Pam Bondi defends her fight against the feds at an Ybor City rally

click to enlarge Pam Bondi & Jeb Bush at rally at Columbia Restaurant in Ybor Monday afternoon. - Kimberly DeFalco
Kimberly DeFalco
Pam Bondi & Jeb Bush at rally at Columbia Restaurant in Ybor Monday afternoon.

Two Florida GOP rock stars, Pam Bondi and Jeb Bush, made their way to Tampa's Ybor City Monday afternoon in a last bit of campaigning before Tuesday's general election.

Appearing at the Columbia Restaurant, a bevy of Hillsborough County Republicans, most but not all on the ballot (including state Senators Jeff Brandes and Tom Lee, as well as former Governor Bob Martinez), stood behind Bondi and Bush as the the pair made their case for the GOP brand — not just in Florida, but in Bush's case across the nation as well, as the former governor urged Floridians to contact their friends in battleground states to vote Republican and throw Harry Reid out of his Senate Majority position.

Bondi kicked it off by first making the case for Rick Scott, then segued into highlighting her work as AG in eliminating pill mills and combating human sex trafficking. 

Regarding the prescription drug abuse problem that plagued Florida several years ago, Bondi said the state's work on the issue has attracted national attention, and even garnered a rare compliment from the White House's drug czar (Gil Kerlikowske), who told her that Florida is being viewed across the nation as a leader on the war on prescription drugs. 

In the last part of her seven-minute speech, Bondi switched over to bashing the federal government, saying that watching Mitt Romney lose to Barack Obama in 2012 was "more than most of us could stand." A leading critic of the Affordable Care Act, Bondi said the only thing she would say about ObamaCare was that she no longer had to address her letters to Kathleen Sebelius, the former Health & Human Services Secretary who was the administration's point person on all things having to do with health care reform.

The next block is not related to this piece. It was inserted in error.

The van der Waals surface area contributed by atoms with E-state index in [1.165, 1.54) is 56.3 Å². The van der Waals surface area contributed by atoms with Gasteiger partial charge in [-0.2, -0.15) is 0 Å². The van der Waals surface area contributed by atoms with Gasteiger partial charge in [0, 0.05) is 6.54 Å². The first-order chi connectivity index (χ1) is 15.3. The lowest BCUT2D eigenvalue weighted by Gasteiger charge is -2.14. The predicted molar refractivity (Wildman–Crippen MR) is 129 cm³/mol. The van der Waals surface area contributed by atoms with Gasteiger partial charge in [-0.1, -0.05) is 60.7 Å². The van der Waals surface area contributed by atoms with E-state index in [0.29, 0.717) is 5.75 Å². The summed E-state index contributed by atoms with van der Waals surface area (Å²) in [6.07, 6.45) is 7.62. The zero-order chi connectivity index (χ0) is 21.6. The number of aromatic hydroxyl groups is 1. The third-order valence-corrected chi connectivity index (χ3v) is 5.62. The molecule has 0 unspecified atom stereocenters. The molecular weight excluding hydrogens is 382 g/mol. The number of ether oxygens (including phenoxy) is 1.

But Bondi grew defiant in defending her high-profile interventions with other states against the federal government, cases which often have had little to do with Florida, something noted in a recent story in the Tampa Bay Times.

"I firmly believe in our 10th Amendment rights," she vowed. "I will not back down. No one will bully me from taking on the FDA. I will continue to fight the EPA when they try to hold Florida to higher water standards than any state in the country, and I will join with other states to fight against the NLRB (National Labor Relations Board) when they tell a company like Boeing, who's in a union state, that they simply can't expand to a right-to-work state."

That several year-old case involved Boeing wanting to leave Washington state for South Carolina — an issue that has nothing to do with the Sunshine State.

On a roll, the attorney general then abruptly announced, "This 'war on women'? I am so sick and tired of it," before calling out Republican women like Dana Young and Sandy Murman who stood behind her, as well as national Republicans like New Mexico Governor Susanna Martinez and New Hampshire Senator Kelly Ayotte.

Former Governor Bush followed Bondi, where he disparaged Charlie Crist, saying, "We have a candidate running for governor who’s a great yapper. A great talker. My mother probably wouldn’t want me to say this, but his name is Charlie Crist. All he does is talk. He doesn’t act. He doesn’t lead. He doesn’t believe in anything other than his own ambition."

Bush then laid out some of Rick Scott's accomplishments as governor. "He has done each and every day what he said he was going to do," then added, "Normally that means a guy gets re-elected."

If it was just about job creation, Rick Scott would be a shoo-in, as the economic numbers are starkly better under his watch than when Charlie Crist was governor. But the national and worldwide economy played a huge role in that, and Scott has had to work himself out of being in the mid to upper 30's in popular approval ratings to get where he is right now — in a dead heat, according to virtually every poll taken on the gubernatorial race.

Bush then went admittedly "off the beaten path" to advocate for a Republican U.S. Senate. Perhaps it's because he's been making the argument while criss-crossing the nation campaigning for Republicans, or that he's serious about a potential White House run in 2016, but the former governor grew animated in talking about how dysfunctional Washington is, and how a GOP Senate with a GOP House could show Americans that the Republicans are ready to govern again responsibly.

"The Republicans aren’t the party of no. Harry Reid is just following the orders of Barack Obama who would prefer to use executive authority that he or may not have," Bush said. "Instead of doing what should be done in a democracy which is building consensus, forging consensus, trying to find common ground with people that don’t always agree, we’ve lost that ability because of President Obama’s complete disinterest in doing so, and his lapdog Harry Reid has made it harder and harder."

No mention was made of the Republicans' considerable role in blocking consensus.

Although tomorrow is Election Day, the campaigning continues, with Texas Governor Rick Perry joining his good friend Rick Scott at a lunchtime appearance in West Tampa at noon.

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